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The Water Project: Lungi, Tardi, #195 Airport Ferry Road -  Community Kids
The Water Project: Lungi, Tardi, #195 Airport Ferry Road -  Happy Customers
The Water Project: Lungi, Tardi, #195 Airport Ferry Road -  Collaboration
The Water Project: Lungi, Tardi, #195 Airport Ferry Road -  Drilling
The Water Project: Lungi, Tardi, #195 Airport Ferry Road -  Drilling
The Water Project: Lungi, Tardi, #195 Airport Ferry Road -  Pump Installation
The Water Project: Lungi, Tardi, #195 Airport Ferry Road -  Pump Installation
The Water Project: Lungi, Tardi, #195 Airport Ferry Road -  Pump Installation
The Water Project: Lungi, Tardi, #195 Airport Ferry Road -  Still Smiling
The Water Project: Lungi, Tardi, #195 Airport Ferry Road -  Pad Construction
The Water Project: Lungi, Tardi, #195 Airport Ferry Road -  Bailing
The Water Project: Lungi, Tardi, #195 Airport Ferry Road -  Bailing
The Water Project: Lungi, Tardi, #195 Airport Ferry Road -  Bailing
The Water Project: Lungi, Tardi, #195 Airport Ferry Road -  Chlorination
The Water Project: Lungi, Tardi, #195 Airport Ferry Road -  All Done
The Water Project: Lungi, Tardi, #195 Airport Ferry Road -  Water Flowing
The Water Project: Lungi, Tardi, #195 Airport Ferry Road -  Water For Testing
The Water Project: Lungi, Tardi, #195 Airport Ferry Road -  Dental Hygiene
The Water Project: Lungi, Tardi, #195 Airport Ferry Road -  Disease Transmission
The Water Project: Lungi, Tardi, #195 Airport Ferry Road -  Handwashing Demonstration
The Water Project: Lungi, Tardi, #195 Airport Ferry Road -  Handwashing
The Water Project: Lungi, Tardi, #195 Airport Ferry Road -  Hygiene
The Water Project: Lungi, Tardi, #195 Airport Ferry Road -  Importance Of Dishracks
The Water Project: Lungi, Tardi, #195 Airport Ferry Road -  Mosquito Net
The Water Project: Lungi, Tardi, #195 Airport Ferry Road -  Participant Handwashing
The Water Project: Lungi, Tardi, #195 Airport Ferry Road -  Tippy Tap Construction
The Water Project: Lungi, Tardi, #195 Airport Ferry Road -  Training
The Water Project: Lungi, Tardi, #195 Airport Ferry Road -  Worms And Parasites
The Water Project: Lungi, Tardi, #195 Airport Ferry Road -  Abdulrahman Fofanah
The Water Project: Lungi, Tardi, #195 Airport Ferry Road -  Abdulrahman Fofanah
The Water Project: Lungi, Tardi, #195 Airport Ferry Road -  Abubakarr Bangura
The Water Project: Lungi, Tardi, #195 Airport Ferry Road -  Mbalu Koroma
The Water Project: Lungi, Tardi, #195 Airport Ferry Road -  A Beautiful Smile
The Water Project: Lungi, Tardi, #195 Airport Ferry Road -  All Smiles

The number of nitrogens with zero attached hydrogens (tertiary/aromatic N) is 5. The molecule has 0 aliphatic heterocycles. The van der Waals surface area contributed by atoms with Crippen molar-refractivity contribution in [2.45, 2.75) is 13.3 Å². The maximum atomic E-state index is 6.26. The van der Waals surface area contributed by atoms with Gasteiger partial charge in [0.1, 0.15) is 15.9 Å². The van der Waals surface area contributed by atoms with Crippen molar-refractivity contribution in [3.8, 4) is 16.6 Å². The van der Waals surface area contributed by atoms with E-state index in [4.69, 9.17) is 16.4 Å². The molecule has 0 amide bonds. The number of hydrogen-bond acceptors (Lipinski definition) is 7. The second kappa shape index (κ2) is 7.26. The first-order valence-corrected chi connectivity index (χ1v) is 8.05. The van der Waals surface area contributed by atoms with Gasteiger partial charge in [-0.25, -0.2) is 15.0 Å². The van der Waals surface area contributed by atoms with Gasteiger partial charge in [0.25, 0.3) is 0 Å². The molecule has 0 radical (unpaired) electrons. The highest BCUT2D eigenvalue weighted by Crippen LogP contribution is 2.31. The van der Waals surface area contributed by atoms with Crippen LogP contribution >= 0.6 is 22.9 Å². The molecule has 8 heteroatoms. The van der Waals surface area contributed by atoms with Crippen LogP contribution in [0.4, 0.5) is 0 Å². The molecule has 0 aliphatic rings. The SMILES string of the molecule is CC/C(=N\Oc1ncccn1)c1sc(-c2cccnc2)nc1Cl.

The Water Project: Lungi, Tardi, #195 Airport Ferry Road -  At The Pump
The Water Project: Lungi, Tardi, #195 Airport Ferry Road -  Celebration
The Water Project: Lungi, Tardi, #195 Airport Ferry Road -  Clean Water At Last
The Water Project: Lungi, Tardi, #195 Airport Ferry Road -  Clean Water
The Water Project: Lungi, Tardi, #195 Airport Ferry Road -  Collecting Water
The Water Project: Lungi, Tardi, #195 Airport Ferry Road -  Councilor Drinking
The Water Project: Lungi, Tardi, #195 Airport Ferry Road -  Councilor Hassan Celebrating
The Water Project: Lungi, Tardi, #195 Airport Ferry Road -  Councilor Statement
The Water Project: Lungi, Tardi, #195 Airport Ferry Road -  Dedication
The Water Project: Lungi, Tardi, #195 Airport Ferry Road -  Excited For Water
The Water Project: Lungi, Tardi, #195 Airport Ferry Road -  Fetching Water
The Water Project: Lungi, Tardi, #195 Airport Ferry Road -  Happy Day
The Water Project: Lungi, Tardi, #195 Airport Ferry Road -  Happy For Water
The Water Project: Lungi, Tardi, #195 Airport Ferry Road -  Osman Fofanah Statement
The Water Project: Lungi, Tardi, #195 Airport Ferry Road -  Singing And Dancing
The Water Project: Lungi, Tardi, #195 Airport Ferry Road -  So Easy
The Water Project: Lungi, Tardi, #195 Airport Ferry Road -  Women Celebrating
The Water Project: Lungi, Tardi, #195 Airport Ferry Road -  Well In Need Of Rehab
The Water Project: Lungi, Tardi, #195 Airport Ferry Road -  Young Girl Laundering
The Water Project: Lungi, Tardi, #195 Airport Ferry Road -  Woman Carrying Water
The Water Project: Lungi, Tardi, #195 Airport Ferry Road -  Woman Carrying Water
The Water Project: Lungi, Tardi, #195 Airport Ferry Road -  Woman Carrying Water